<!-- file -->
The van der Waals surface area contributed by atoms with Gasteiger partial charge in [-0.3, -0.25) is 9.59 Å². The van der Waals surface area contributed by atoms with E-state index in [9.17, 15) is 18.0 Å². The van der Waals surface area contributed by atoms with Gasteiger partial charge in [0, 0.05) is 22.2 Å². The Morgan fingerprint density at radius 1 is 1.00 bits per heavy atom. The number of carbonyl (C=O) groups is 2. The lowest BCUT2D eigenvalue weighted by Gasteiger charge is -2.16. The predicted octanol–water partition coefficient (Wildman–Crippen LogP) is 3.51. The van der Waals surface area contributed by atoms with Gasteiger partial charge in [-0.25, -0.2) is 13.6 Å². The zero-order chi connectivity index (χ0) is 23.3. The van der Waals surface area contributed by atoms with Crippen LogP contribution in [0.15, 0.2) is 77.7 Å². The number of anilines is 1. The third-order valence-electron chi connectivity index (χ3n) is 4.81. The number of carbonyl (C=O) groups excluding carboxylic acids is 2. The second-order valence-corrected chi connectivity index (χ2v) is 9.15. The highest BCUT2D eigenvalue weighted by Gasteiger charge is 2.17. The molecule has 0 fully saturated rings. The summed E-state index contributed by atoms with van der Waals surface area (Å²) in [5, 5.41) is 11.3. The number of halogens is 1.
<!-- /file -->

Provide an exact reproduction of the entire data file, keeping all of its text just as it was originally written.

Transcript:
The van der Waals surface area contributed by atoms with Gasteiger partial charge in [-0.3, -0.25) is 9.59 Å². The van der Waals surface area contributed by atoms with E-state index in [9.17, 15) is 18.0 Å². The van der Waals surface area contributed by atoms with Gasteiger partial charge in [0, 0.05) is 22.2 Å². The Morgan fingerprint density at radius 1 is 1.00 bits per heavy atom. The number of carbonyl (C=O) groups is 2. The lowest BCUT2D eigenvalue weighted by Gasteiger charge is -2.16. The predicted octanol–water partition coefficient (Wildman–Crippen LogP) is 3.51. The van der Waals surface area contributed by atoms with Gasteiger partial charge in [-0.25, -0.2) is 13.6 Å². The zero-order chi connectivity index (χ0) is 23.3. The van der Waals surface area contributed by atoms with Crippen LogP contribution in [0.15, 0.2) is 77.7 Å². The number of anilines is 1. The third-order valence-electron chi connectivity index (χ3n) is 4.81. The number of carbonyl (C=O) groups excluding carboxylic acids is 2. The second-order valence-corrected chi connectivity index (χ2v) is 9.15. The highest BCUT2D eigenvalue weighted by Gasteiger charge is 2.17. The molecule has 0 fully saturated rings. The summed E-state index contributed by atoms with van der Waals surface area (Å²) in [5, 5.41) is 11.3. The number of halogens is 1.